Similar facts emerge, though the evidence is not always so complete, from the official records relating to those arrested, killed, or wounded – or even just participating – in the various journées of the French Revolution of 1789-95. In the early months of 1789, Paris was flooded with unemployed country workers and urban poor, a fact that caused both the old and the new city authorities considerable concern. Yet, apart from the incident at the St. Lazare monastery that we have noted, vagrants, gens sans aveu, and criminal elements played only a minor, marginal role in the disturbances of that year. Among 68 persons arrested, wounded, and killed in the Réveillon riots in the Faubourg St. Antoine at the end of April, only three were without fixed abode and only three had served previous terms of imprisonment; and of these only one was found to be branded with the “V” of the convicted voleur or thief. No arrests were made after the fall of the Bastille (the sure sign of a successful operation), but we know the names of each one of the 662 so-called vainqueurs de la Bastille, and of these all were of fixed abode and settled occupation, the great majority of them being drawn from the Faubourg St. Antoine and adjoining districts. In later upheavals the pattern remained much the same. The next great popular demonstration was that of July 17, 1791, when thousands gathered in the Champ de Mars, at the invitation of the Cordeliers Club, to sign a petition calling for the abdication of Louis XVI. In the course of the whole agitation surrounding this affair, some 250 persons were arrested by the police and National Guard on a multiplicity of charges: of these, two were beggars, three others were found to be without settled occupation (sans état), four had had previous convictions (all of a trivial nature); and, once more, the overwhelming majority were men and women of fixed abodes and settled jobs. The same was undoubtedly true of the armed citizens who reduced the Tuileries and overthrew the monarchy in August 1792: quite apart from what the records tell us about their past history and occupations, it could not have been otherwise, as all but householders were excluded from the military units that carried through the operation. The evidence is less conclusive in the case of the disturbances of 1793-5; but, such as it is, it tends to confirm the impression that the crowd in the French Revolution – and not only that engaged in the great political journées – was largely composed of sober householders and citizens, admittedly of humble station and often temporarily unemployed, but among whom vagrants, thieves, prostitutes, and social riffraff played an altogether insignificant part.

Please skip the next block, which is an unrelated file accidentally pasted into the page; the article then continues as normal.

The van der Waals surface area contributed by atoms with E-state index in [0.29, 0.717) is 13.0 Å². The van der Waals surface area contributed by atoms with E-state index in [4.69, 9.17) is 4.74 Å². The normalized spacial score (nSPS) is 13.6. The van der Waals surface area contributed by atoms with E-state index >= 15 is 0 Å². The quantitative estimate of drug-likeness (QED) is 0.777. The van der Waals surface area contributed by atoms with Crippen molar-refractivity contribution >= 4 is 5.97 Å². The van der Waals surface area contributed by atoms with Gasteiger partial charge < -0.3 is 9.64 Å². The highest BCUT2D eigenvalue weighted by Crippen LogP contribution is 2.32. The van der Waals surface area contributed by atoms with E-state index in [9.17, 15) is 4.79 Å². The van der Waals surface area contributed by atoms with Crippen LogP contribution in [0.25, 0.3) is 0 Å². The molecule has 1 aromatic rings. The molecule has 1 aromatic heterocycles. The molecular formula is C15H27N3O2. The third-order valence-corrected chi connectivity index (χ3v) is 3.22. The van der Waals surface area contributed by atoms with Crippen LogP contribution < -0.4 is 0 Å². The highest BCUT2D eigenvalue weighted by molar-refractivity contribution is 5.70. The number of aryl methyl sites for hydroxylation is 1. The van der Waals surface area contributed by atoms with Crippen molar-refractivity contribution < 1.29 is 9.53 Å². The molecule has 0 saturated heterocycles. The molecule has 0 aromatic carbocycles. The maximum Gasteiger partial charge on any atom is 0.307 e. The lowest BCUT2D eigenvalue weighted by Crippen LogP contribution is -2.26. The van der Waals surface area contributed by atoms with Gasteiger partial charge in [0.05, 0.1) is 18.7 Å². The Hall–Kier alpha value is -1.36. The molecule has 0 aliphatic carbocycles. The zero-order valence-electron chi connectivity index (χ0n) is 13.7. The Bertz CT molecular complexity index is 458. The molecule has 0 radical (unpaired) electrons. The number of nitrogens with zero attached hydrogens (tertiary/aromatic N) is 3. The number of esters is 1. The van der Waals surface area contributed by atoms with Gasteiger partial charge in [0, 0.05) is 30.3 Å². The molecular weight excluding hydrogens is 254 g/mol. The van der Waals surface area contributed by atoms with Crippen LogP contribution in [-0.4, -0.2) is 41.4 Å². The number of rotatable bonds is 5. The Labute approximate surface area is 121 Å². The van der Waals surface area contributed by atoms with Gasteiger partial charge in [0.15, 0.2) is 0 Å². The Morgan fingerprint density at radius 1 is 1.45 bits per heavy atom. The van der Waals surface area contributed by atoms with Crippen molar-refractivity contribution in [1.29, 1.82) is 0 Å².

In the case of English country riots, particularly those of the eighteenth century, the evidence is far less detailed and impressive: we generally have to depend on the piecemeal and casual observations of eyewitnesses, magistrates, or newspaper correspondents. Yet, here again, we have the impression that riot and crime, though occasionally brought together, were casual rather than close companions. After the riots that swept through the southern, southeastern and western counties in 1766 the Gentleman's Magazine reported from Berkshire: